Dedicated to his late brother's memory, Mick Bellette's 'Bue-Ray' XW Falcon scored some top tinware at Summernats 30 and forged new memories along the way
This article on Mick's XW Falcon was originally published in the May 2017 issue of Street Machine
WHAT does it take to hit the Top 20 at Summernats? A meticulous build plan? An iron-clad strategy for gaining judging points? Or just the gradual realisation that your build has become something truly special?
Mick Bellette’s journey to Top 20-dom took the latter path, paid tribute to his late brother along the way and scratched an itch for XW greatness that he’d harboured since his teens.
“When I was a kid, I had an XW Falcon; my old man told me not to touch it as it was too good, but I knew better,” Mick laughs. “I put bucket seats and a V8 in it, but then I had to sell it because I couldn’t afford to run it on first-year apprentice wages.”
As Mick started his panel beating apprenticeship, his older brother Ray was close to becoming a fully qualified mechanic, honing the skills that together were going to make them a formidable team. “Ray came up with it – we were going to start ‘Belletty Motorsport’…” Mick trails off.
Mick spent well over three months on the engine bay, welding and smoothing the factory cracks and crannies. His modifications continue above the bay, with a reverse-cowl scoop fabricated from two XW Falcon bonnets and totally smoothed on the underside
The Bellette brothers’ business plan was not to be; in a split-second decision, Ray took his own life. “It was over a girl, something he would probably regret now,” Mick sighs with a solemn smile. “I never stop thinking about him.”
Mick and father Glenn rebuilt the 302 themselves; in went a Scat 347 stroker kit, lumpy Crower 272 cam, a pair of alloy Edelbrock 205 heads and a Parker inlet manifold topped by a Holley 750cfm Double Pumper carb. It’s all old-school stuff, but that doesn’t bother Mick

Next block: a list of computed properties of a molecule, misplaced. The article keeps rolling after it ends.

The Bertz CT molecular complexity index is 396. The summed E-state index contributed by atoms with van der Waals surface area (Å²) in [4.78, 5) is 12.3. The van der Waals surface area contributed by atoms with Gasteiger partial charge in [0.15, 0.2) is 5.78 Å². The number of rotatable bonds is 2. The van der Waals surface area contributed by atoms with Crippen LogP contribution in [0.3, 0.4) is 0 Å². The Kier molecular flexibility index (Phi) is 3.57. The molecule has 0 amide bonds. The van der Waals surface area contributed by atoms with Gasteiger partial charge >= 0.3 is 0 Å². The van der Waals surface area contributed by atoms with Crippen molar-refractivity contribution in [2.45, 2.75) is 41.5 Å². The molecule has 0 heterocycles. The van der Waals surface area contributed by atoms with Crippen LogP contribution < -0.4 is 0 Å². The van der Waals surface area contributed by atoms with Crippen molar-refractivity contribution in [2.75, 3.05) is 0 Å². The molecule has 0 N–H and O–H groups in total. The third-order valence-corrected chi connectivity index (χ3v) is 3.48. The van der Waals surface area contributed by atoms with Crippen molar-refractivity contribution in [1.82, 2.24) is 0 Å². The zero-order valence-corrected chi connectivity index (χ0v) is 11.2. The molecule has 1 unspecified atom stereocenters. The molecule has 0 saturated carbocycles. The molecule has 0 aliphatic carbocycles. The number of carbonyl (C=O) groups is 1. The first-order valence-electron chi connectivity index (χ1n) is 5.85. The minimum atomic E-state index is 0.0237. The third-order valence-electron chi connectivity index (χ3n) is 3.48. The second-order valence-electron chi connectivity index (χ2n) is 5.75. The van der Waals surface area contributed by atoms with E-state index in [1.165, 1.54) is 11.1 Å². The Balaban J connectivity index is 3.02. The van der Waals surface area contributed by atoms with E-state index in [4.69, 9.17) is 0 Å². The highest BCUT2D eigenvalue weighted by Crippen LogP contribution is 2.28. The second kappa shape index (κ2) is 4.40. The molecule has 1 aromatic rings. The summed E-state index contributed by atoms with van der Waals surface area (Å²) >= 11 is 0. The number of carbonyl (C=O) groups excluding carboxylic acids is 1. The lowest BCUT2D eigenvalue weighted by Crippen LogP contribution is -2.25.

Fast-forward a decade: Mick is now established as a panel beater and ready to buy another XW Falcon. “I got it from Melbourne with a standard 302 Windsor and cruised it around like that for a bit,” he says. But naturally, the Belletty Motorsport gene took hold.
With the engine out, Mick’s honed eye noticed where he could make improvements. “I mean, have you ever looked at a standard Falcon’s engine bay?” he asks rhetorically. “There’s that many joins and seams and cracks and crannies; I ended up using a full bottle of gas just welding it all up.”
After discovering some rust, Mick realised he had to go the whole hog. “I’m a bloody panel beater, so I thought I’d better make it straight; like, proper straight,” he says. “I couldn’t tell you how much time I put into the bodywork; the car was already at work, so I’d knock off, then keep working on the Falcon until late.”
Mick spent two years sharpening up Broadmeadows’ toughest shape and getting the panel gaps millimetre-perfect before Andy Turkington attacked it with a few litres of House Of Kolor’s True Blue Pearl hue.
Since Ray’s passing, the boys in Mick’s crew have honoured his memory by sporting Belletty Motorsport stickers on their cars. Blue-ray steps that up with a secret homage under the custom rear floor. “Although no one’s going to see it, I know it’s there,” says Mick
As for the 302, Mick figured he had nothing to lose doing it himself alongside dad Glenn, a mechanic whose expertise is in truck and fourby transmissions. Together they pulled down the Mexican-block Windsor and rebuilt it better, faster and harder than before.
With the body, paint and engine coming together, Mick quickly realised the Falcon needed a wheel upgrade; the old 15-inch Center Lines were not going to cut it. “I ordered a set of American Legend rims; 20x7s up front and 11s down the back,” he says. “I knew they wouldn’t fit; when they arrived I cut the whole arse-end out of the car and started again, trying my best not to scratch it.” A wry grin works its way across Mick’s face. “And I got away with it!”